Parents' Guide to

About a Boy

By Joyce Slaton, Common Sense Media Reviewer

age 14+

Sweet nontraditional friendships meet iffy sexual messages.

TV NBC Comedy 2014
About a Boy Poster Image

A Lot or a Little?

What you will—and won't—find in this TV show.

Community Reviews

age 14+

Based on 4 parent reviews

age 16+

Very Fun But Too Sexy for Kids

It starts out kind of awful and cringy - the main character pretends to have an ill kid just to lure a woman to bed, that woman brings her kids over and plans to have sex with him while the kids play in the house, main character later takes that kid to a party with women dancing in cages. It is definitely not for kids or even young teens, in my opinion, because of the frequent casual sex and drinking as a means to relax from stress and to deaden difficult feelings. I stuck with the show myself (without my kids) because of the sometimes quirky humor and sweet connection between characters who are so different, and because all the main characters grow over time. If my teens were watching it, I would discuss the different attitudes about sex that all the characters have (including married parents, new couple in a committed relationship, single guy having sex for fun and to escape his feelings of loss). Great message about tolerance and appreciation of people with different values and personalities.

This title has:

Too much sex
Too much drinking/drugs/smoking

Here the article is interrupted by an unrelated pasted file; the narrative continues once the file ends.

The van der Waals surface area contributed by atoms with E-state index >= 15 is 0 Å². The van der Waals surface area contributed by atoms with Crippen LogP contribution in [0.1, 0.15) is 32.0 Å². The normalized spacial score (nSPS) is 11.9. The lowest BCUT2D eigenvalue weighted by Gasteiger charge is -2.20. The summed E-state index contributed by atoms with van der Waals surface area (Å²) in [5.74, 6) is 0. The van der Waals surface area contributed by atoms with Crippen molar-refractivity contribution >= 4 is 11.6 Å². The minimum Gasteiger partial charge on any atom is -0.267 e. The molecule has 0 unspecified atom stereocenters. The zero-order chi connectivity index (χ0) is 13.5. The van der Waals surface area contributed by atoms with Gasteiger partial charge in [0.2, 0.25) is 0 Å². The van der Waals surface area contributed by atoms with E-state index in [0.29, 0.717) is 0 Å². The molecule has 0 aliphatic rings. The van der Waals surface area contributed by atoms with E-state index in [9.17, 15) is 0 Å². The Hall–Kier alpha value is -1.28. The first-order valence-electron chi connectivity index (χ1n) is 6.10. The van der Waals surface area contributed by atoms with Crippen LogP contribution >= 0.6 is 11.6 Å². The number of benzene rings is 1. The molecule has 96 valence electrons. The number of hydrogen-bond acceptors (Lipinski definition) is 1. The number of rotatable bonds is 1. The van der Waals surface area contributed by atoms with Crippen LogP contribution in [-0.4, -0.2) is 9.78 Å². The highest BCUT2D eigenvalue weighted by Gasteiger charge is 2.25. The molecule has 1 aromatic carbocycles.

age 16+

Very funny show, but definitely not PG

me and my 10 year daughter started to watch this on Netflix because it was rated TV-PG. Definitely not. We watched the first two episodes and it was nothing but sex. Every other scenario or word is sex. I think this show should definitely be left to older teens.

This title has:

Too much sex

Is It Any Good?

Our review:
Parents say (4 ):
Kids say (6 ):

Though ABOUT A BOY is a retread on the very popular movie, it still has a freshness about it: Intergenerational friendships are rare on television and so make for a ripe premise. Indeed, the warm connection between Will and Marcus is very sweet. Walton and Stockham are no Hugh Grant and Nicholas Hoult, but they're charming enough, and it's nice to see kids and adults relating to each other in a genuine, affectionate way.

All the sex stuff, however, may appall parents, particularly those of young kids. It isn't just that Will is a rake, it's that the women he "dates" are treated so disrespectfully, both by Will and by the show. They don't seem like people but like plot devices in black bras and underwear. One conquest listens to Will spin a yarn about curing his imaginary son of leukemia with voodoo, her eyes widening sympathetically. A few scenes later she comes to Will's house for a booty call, promising him sex while her two daughters play with his "son." Ugh. Meanwhile, everywhere Will goes, 20-something girls with very short skirts seem to flock. The fact that Will drags Marcus along on his adventures makes the gratuitous female flesh all the more cringe-inducing.

TV Details

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